Welcome to the Virginia Commercial Space Flight Authority
and Mid-Atlantic Regional Spaceport

Mid-Atlantic Regional Spaceport News

Future of Space Travel from Wallops Island Looks Bright - February 28, 2014

Launching rockets from Wallops Island is a big deal in Virginia now. But the possibilities that exist for space travel in the near future could be an even bigger deal.

“We have developed a space port that proves we can launch into space. We launch critical missions to the International Space Station and we’re looking forward to building on that,” says Dale Nash, the Executive Director of the Virginia Commercial Space Flight Authority.

The Virginia Commercial Space Flight Authority at ODU makes some of the big decisions when it comes to space travel from our shores.

And one thing that has been a big topic recently is the possibility of human spaceflight from Wallops Island.

“Any time you have astronauts on, your cargo is extremely precious, and you pay a lot of attention to that. So it`s a different game in many ways. But don`t discount what we`ve done so far because that`s very significant, too. It is the supplies and the lifeline to the astronauts on the International Space Station being launched from here. But that would be a very big deal,” Nash says.

In order to continue the launches, the board is working with NASA and the Army Corps to replenish sand and restore dunes to protect the infrastructure at Wallops Island.

“It’s very beneficial. It was that sand buildup that helped us ride out Superstorm Sandy very well. We didn’t really receive any kind of damage to the launch pad, just some erosion. This is building it back up,” Nash says.

So from the Space Station to the moon, these board members are playing a big role in keeping Wallops Island on the map for space travel.
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Wallops Island: A hub for space flight in Virginia - January 10, 2014

Norfolk, Va. – More and more people are coming to Wallops Island these days to experience space travel up close and personal.

“They played an important part in getting the space program going, and since, they have launched thousands of sounding rockets,” said Zig Leszczynski, deputy executive director of the Virginia Commercial Space Flight Authority (VCSFA). The organization owns and operates launch pads at the Mid-Atlantic Regional Spaceport (MARS) on Wallops Island.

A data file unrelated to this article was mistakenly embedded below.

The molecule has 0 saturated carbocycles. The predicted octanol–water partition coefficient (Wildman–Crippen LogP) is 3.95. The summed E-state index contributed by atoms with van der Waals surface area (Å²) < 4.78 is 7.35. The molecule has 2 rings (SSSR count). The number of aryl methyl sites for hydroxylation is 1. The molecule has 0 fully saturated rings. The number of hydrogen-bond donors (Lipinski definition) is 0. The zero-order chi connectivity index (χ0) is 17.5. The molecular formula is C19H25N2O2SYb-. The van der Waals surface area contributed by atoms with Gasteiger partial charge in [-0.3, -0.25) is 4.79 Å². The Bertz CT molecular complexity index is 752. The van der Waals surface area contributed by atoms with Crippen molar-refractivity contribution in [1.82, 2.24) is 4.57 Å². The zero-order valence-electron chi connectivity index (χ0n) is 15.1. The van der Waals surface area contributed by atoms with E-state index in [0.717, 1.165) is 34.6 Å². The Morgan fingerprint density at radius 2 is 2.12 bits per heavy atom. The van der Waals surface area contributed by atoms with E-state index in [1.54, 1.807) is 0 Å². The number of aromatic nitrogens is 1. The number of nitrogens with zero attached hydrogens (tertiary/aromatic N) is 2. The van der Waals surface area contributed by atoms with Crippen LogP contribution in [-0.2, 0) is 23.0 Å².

Since the 1940s, NASA’s Wallops Flight Facility has played a big role in space research.

“There’s a culture of innovation, a culture of experimentation and it really gels well with what we’re trying to do,” said Leszczysnski. He says that while the shuttle program is no longer around, interest in space hasn’t gone anywhere. In fact, launches, like the Antares rocket Thursday, is making this area a hub for space flight. The Eastern Shore’s location also gives it an edge over places like Florida.

“It’s very optimal in that geographic location. The incline orbits, when you send a satellite up and they’re going to take pictures or do what they do, services most of the population of the world and so that really is a draw for customers,” said Leszczysnski.

A draw to visitors along the Eastern Shore, too, helping the local economy.

“The people up on the Eastern Shore are wonderful. Chincoteague is a great area, so when folks come out to see the launches, you can also enjoy a kayak trip and some good seafood,” said Leszczysnski.

And now that the space station will stay in orbit until at least 2024, Wallops Island will continue to play an important role, as rockets send cargo there and keep space exploration alive.

“It’s all these people’s dreams you know, wrapped into that rocket, that it’s going to go and complete a mission. There’s just something about that – something about realizing human dream,” said Leszczysnski.

The Virginia General Assembly created the Virginia Commercial Space Flight Authority in 1995.
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